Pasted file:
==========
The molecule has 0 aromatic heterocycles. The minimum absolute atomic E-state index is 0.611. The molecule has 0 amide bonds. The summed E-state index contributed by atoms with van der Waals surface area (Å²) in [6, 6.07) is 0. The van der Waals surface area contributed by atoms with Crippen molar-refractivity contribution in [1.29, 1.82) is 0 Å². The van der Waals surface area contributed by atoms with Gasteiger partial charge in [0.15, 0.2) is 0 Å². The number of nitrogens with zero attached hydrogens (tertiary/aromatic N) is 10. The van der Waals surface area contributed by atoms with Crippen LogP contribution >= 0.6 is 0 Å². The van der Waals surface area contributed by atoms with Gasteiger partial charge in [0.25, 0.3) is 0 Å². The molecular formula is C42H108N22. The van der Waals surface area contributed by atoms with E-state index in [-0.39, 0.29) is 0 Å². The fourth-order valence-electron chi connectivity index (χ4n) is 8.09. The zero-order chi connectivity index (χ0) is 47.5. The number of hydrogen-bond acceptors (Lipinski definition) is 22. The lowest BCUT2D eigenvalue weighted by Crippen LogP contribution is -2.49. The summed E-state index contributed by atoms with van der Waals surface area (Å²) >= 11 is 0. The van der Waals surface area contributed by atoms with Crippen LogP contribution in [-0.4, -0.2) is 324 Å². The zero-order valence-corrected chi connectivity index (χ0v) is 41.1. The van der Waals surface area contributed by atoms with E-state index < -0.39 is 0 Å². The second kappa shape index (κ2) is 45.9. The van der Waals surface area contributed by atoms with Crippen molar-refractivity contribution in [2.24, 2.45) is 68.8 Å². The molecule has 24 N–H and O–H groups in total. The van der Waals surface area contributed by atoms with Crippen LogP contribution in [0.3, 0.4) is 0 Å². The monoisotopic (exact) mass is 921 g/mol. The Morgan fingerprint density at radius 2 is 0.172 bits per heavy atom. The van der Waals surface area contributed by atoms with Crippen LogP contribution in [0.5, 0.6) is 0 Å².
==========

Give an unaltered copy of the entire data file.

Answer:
The molecule has 0 aromatic heterocycles. The minimum absolute atomic E-state index is 0.611. The molecule has 0 amide bonds. The summed E-state index contributed by atoms with van der Waals surface area (Å²) in [6, 6.07) is 0. The van der Waals surface area contributed by atoms with Crippen molar-refractivity contribution in [1.29, 1.82) is 0 Å². The van der Waals surface area contributed by atoms with Gasteiger partial charge in [0.15, 0.2) is 0 Å². The number of nitrogens with zero attached hydrogens (tertiary/aromatic N) is 10. The van der Waals surface area contributed by atoms with Crippen LogP contribution >= 0.6 is 0 Å². The van der Waals surface area contributed by atoms with Gasteiger partial charge in [0.25, 0.3) is 0 Å². The molecular formula is C42H108N22. The van der Waals surface area contributed by atoms with E-state index in [-0.39, 0.29) is 0 Å². The fourth-order valence-electron chi connectivity index (χ4n) is 8.09. The zero-order chi connectivity index (χ0) is 47.5. The number of hydrogen-bond acceptors (Lipinski definition) is 22. The lowest BCUT2D eigenvalue weighted by Crippen LogP contribution is -2.49. The summed E-state index contributed by atoms with van der Waals surface area (Å²) >= 11 is 0. The van der Waals surface area contributed by atoms with Crippen LogP contribution in [-0.4, -0.2) is 324 Å². The zero-order valence-corrected chi connectivity index (χ0v) is 41.1. The van der Waals surface area contributed by atoms with E-state index < -0.39 is 0 Å². The second kappa shape index (κ2) is 45.9. The van der Waals surface area contributed by atoms with Crippen molar-refractivity contribution in [2.24, 2.45) is 68.8 Å². The molecule has 24 N–H and O–H groups in total. The van der Waals surface area contributed by atoms with Crippen LogP contribution in [0.3, 0.4) is 0 Å². The monoisotopic (exact) mass is 921 g/mol. The Morgan fingerprint density at radius 2 is 0.172 bits per heavy atom. The van der Waals surface area contributed by atoms with Crippen LogP contribution in [0.5, 0.6) is 0 Å².